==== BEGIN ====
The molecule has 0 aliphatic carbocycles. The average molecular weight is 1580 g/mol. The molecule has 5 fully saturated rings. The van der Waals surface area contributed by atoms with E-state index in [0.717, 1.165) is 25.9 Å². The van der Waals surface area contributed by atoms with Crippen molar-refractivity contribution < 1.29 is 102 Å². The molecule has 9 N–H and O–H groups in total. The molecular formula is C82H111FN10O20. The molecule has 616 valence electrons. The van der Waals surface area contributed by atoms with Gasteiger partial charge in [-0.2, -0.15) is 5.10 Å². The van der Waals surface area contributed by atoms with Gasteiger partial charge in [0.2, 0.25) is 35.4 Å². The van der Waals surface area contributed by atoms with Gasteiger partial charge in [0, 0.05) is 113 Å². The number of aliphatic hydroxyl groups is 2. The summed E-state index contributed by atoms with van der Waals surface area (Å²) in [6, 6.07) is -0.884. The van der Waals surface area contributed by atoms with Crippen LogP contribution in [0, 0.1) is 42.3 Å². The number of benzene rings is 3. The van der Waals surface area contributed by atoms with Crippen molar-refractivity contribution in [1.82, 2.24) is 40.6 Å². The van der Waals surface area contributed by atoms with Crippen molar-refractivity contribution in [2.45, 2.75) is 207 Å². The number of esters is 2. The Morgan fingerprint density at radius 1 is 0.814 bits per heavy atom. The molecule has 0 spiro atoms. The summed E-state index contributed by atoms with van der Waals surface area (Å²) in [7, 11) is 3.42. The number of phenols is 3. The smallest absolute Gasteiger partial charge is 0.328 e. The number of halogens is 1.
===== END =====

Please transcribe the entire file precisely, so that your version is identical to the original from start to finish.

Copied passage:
The molecule has 0 aliphatic carbocycles. The average molecular weight is 1580 g/mol. The molecule has 5 fully saturated rings. The van der Waals surface area contributed by atoms with E-state index in [0.717, 1.165) is 25.9 Å². The van der Waals surface area contributed by atoms with Crippen molar-refractivity contribution < 1.29 is 102 Å². The molecule has 9 N–H and O–H groups in total. The molecular formula is C82H111FN10O20. The molecule has 616 valence electrons. The van der Waals surface area contributed by atoms with Gasteiger partial charge in [-0.2, -0.15) is 5.10 Å². The van der Waals surface area contributed by atoms with Gasteiger partial charge in [0.2, 0.25) is 35.4 Å². The van der Waals surface area contributed by atoms with Gasteiger partial charge in [0, 0.05) is 113 Å². The number of aliphatic hydroxyl groups is 2. The summed E-state index contributed by atoms with van der Waals surface area (Å²) in [6, 6.07) is -0.884. The van der Waals surface area contributed by atoms with Crippen LogP contribution in [0, 0.1) is 42.3 Å². The number of benzene rings is 3. The van der Waals surface area contributed by atoms with Crippen molar-refractivity contribution in [1.82, 2.24) is 40.6 Å². The van der Waals surface area contributed by atoms with Crippen molar-refractivity contribution in [2.45, 2.75) is 207 Å². The number of esters is 2. The Morgan fingerprint density at radius 1 is 0.814 bits per heavy atom. The molecule has 0 spiro atoms. The summed E-state index contributed by atoms with van der Waals surface area (Å²) in [7, 11) is 3.42. The number of phenols is 3. The smallest absolute Gasteiger partial charge is 0.328 e. The number of halogens is 1.